Lynxter Continues 3D Print Commercialization

By on August 22nd, 2022 in news, printer

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Lynxter S600D 3D printer [Source: Fabbaloo]

I had a chat with the folks from Lynxter to find out what they’ve been up to.

The French company launched several years ago as a school project, but soon commercialized. Initially, their tall delta-style 3D printer offered several unique features, such as water cooled extruders for high temperature materials, and quick tool swapping through magnetically attached print heads.

Lynxter S600D interior [Source: Fabbaloo]

Later, the company added “liquid” tool heads that could deposit a variety of squishy materials through a syringe-like mechanism. These include materials such as silicone, resins, polyurethane and even wax.

Today the company seems to have perfected the technology, and you can purchase a device from them that is capable of 3D printing a wide variety of thermoplastics, silicones and ceramics.

They’ve strongly leveraged their original machine’s ability to quick-swap tool heads, resulting in a multi-material device that’s ready for professional use.

Ceramic 3D print made by Lynxter [Source: Fabbaloo]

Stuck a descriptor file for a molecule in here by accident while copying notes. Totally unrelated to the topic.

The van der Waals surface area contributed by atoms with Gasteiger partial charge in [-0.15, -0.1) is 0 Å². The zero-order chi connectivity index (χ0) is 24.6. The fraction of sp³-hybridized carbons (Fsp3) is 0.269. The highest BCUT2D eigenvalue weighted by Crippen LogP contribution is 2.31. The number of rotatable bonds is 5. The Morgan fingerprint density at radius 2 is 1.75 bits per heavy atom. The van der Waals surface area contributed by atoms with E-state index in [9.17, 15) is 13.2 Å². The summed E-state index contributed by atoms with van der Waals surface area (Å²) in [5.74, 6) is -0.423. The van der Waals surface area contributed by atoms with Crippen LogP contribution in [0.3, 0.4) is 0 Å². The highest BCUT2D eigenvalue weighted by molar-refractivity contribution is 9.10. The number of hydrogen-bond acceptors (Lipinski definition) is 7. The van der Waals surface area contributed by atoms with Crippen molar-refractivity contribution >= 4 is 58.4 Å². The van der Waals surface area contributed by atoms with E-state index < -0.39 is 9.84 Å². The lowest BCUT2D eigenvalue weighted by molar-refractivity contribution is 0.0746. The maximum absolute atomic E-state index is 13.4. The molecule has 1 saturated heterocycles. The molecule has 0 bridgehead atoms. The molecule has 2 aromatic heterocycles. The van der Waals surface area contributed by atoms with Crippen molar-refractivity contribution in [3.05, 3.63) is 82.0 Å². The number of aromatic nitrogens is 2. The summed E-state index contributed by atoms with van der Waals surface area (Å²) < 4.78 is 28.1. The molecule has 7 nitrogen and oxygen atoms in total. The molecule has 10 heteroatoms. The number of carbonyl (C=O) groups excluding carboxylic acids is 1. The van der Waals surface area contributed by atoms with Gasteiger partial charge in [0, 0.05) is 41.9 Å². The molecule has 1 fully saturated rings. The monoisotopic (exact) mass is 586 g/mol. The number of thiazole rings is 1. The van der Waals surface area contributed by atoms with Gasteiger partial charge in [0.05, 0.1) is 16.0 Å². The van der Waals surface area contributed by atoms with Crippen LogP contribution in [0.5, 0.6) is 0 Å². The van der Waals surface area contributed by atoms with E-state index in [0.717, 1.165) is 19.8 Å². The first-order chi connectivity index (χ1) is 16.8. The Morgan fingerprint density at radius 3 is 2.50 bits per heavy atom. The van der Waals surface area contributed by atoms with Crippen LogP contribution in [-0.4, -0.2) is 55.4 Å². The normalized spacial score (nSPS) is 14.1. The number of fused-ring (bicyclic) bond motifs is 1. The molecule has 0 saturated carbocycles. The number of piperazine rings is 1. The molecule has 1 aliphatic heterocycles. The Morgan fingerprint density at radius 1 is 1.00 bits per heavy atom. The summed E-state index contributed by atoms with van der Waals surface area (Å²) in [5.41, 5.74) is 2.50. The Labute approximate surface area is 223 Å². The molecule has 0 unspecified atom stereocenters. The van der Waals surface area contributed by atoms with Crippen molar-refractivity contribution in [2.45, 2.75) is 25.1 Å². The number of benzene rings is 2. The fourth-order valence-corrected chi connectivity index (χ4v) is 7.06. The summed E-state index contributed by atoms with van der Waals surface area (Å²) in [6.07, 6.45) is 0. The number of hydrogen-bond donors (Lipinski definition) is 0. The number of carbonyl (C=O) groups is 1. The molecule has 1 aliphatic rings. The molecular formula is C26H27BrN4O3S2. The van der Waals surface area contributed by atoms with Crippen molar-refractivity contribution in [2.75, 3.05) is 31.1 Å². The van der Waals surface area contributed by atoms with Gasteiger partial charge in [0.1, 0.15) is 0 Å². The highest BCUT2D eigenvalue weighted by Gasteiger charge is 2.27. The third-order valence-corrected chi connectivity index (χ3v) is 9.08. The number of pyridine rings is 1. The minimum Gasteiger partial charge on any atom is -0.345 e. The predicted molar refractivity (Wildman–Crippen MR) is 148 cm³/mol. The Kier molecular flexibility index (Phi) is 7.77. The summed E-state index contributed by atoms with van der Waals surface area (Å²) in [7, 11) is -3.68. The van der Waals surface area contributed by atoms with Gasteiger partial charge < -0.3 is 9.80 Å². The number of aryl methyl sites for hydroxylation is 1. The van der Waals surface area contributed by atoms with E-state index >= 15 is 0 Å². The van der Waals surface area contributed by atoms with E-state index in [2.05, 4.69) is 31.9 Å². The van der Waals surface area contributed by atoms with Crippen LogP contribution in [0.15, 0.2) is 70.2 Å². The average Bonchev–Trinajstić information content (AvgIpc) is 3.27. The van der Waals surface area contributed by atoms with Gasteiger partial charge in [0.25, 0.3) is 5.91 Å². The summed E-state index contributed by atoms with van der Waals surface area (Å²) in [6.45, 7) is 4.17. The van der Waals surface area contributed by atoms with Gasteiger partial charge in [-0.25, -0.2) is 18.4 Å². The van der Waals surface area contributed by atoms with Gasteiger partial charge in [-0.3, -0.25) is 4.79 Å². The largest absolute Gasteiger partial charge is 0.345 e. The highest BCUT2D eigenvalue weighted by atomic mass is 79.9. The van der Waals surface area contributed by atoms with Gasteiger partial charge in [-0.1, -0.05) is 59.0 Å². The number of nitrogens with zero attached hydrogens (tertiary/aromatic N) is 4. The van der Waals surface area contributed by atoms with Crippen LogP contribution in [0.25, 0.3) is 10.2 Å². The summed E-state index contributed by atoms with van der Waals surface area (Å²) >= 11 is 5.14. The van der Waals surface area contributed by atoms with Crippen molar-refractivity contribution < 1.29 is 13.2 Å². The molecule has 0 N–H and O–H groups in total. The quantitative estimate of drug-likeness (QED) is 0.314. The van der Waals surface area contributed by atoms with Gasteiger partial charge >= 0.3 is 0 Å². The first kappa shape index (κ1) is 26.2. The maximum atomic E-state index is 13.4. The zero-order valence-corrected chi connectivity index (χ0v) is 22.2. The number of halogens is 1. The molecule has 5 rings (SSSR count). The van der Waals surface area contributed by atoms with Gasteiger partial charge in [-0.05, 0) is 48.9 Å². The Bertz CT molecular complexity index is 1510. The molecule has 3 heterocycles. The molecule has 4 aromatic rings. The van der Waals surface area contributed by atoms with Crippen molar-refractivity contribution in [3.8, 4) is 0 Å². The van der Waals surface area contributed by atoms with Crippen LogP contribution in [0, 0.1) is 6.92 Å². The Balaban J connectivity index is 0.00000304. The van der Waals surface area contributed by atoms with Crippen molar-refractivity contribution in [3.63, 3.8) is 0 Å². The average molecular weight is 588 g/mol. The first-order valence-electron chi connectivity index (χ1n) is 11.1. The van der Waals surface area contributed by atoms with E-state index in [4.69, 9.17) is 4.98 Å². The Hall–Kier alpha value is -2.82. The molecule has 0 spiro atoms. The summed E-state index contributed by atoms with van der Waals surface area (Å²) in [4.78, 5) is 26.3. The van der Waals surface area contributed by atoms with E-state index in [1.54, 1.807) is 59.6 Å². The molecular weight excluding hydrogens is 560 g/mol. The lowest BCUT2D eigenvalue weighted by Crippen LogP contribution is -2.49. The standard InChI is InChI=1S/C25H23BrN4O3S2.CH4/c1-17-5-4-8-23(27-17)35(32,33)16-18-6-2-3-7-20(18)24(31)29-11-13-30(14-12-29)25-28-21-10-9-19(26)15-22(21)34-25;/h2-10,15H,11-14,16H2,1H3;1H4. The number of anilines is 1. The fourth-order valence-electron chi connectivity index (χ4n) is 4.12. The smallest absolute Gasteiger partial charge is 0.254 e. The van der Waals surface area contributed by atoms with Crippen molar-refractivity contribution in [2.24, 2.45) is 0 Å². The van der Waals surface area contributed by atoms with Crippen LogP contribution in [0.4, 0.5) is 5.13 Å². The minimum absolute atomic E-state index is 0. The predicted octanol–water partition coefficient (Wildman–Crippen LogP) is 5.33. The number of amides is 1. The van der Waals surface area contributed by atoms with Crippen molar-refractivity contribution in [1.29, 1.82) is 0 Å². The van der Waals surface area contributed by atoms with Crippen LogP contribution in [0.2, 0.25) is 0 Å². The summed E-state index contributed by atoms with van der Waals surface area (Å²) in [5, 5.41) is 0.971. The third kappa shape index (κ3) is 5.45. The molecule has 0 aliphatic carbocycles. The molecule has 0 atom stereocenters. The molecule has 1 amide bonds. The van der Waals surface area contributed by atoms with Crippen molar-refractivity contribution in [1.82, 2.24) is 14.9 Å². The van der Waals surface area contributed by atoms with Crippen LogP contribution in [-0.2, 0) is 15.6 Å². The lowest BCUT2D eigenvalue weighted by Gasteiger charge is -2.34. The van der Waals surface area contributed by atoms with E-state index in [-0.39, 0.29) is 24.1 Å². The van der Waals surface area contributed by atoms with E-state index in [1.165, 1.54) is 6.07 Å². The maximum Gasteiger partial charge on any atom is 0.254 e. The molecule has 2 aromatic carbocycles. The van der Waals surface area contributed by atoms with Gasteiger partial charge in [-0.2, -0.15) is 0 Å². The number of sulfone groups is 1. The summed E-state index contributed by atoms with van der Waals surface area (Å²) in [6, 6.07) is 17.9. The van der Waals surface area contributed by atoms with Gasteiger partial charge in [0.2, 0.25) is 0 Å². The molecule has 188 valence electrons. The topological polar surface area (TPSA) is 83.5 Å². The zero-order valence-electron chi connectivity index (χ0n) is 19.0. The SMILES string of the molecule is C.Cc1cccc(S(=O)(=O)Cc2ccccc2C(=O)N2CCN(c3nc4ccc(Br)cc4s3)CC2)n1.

The latest news is that the company has developed yet another tool head, this one for 3D printing flexible materials, which are notoriously difficult to 3D print on Bowden systems, which the Lynxter S600D uses.

For materials, Lynxter is apparently developing new materials to be announced at this year’s Formnext exhibition in November. However, it sounds like they are working on a way to 3D print silicon carbide. That’s a very special material, a semiconductor, that is extremely hard. This means it could be used for applications where there are extreme mechanical requirements, like vehicle brake pads.

Silicone 3D print made by Lynxter [Source: Fabbaloo]

They also seem to be adding more silicones to their widening silicone selection. We were also told they’re working on an alumina zirconia material that will not require debinding, and apparently can go directly to sintering. This could avoid an entire post processing step.

On the corporate front, Lynxter is widening their market. Based in France, their original market is mostly Europe. However, they’ve set up a network of resellers in the EU, and are to pilot this same approach in the US market.

It seems that Lynxter is doing quite well, and it’s likely you’ll be hearing a lot more from them in the future.

Via Lynxter

By Kerry Stevenson

Kerry Stevenson, aka "General Fabb" has written over 8,000 stories on 3D printing at Fabbaloo since he launched the venture in 2007, with an intention to promote and grow the incredible technology of 3D printing across the world. So far, it seems to be working!

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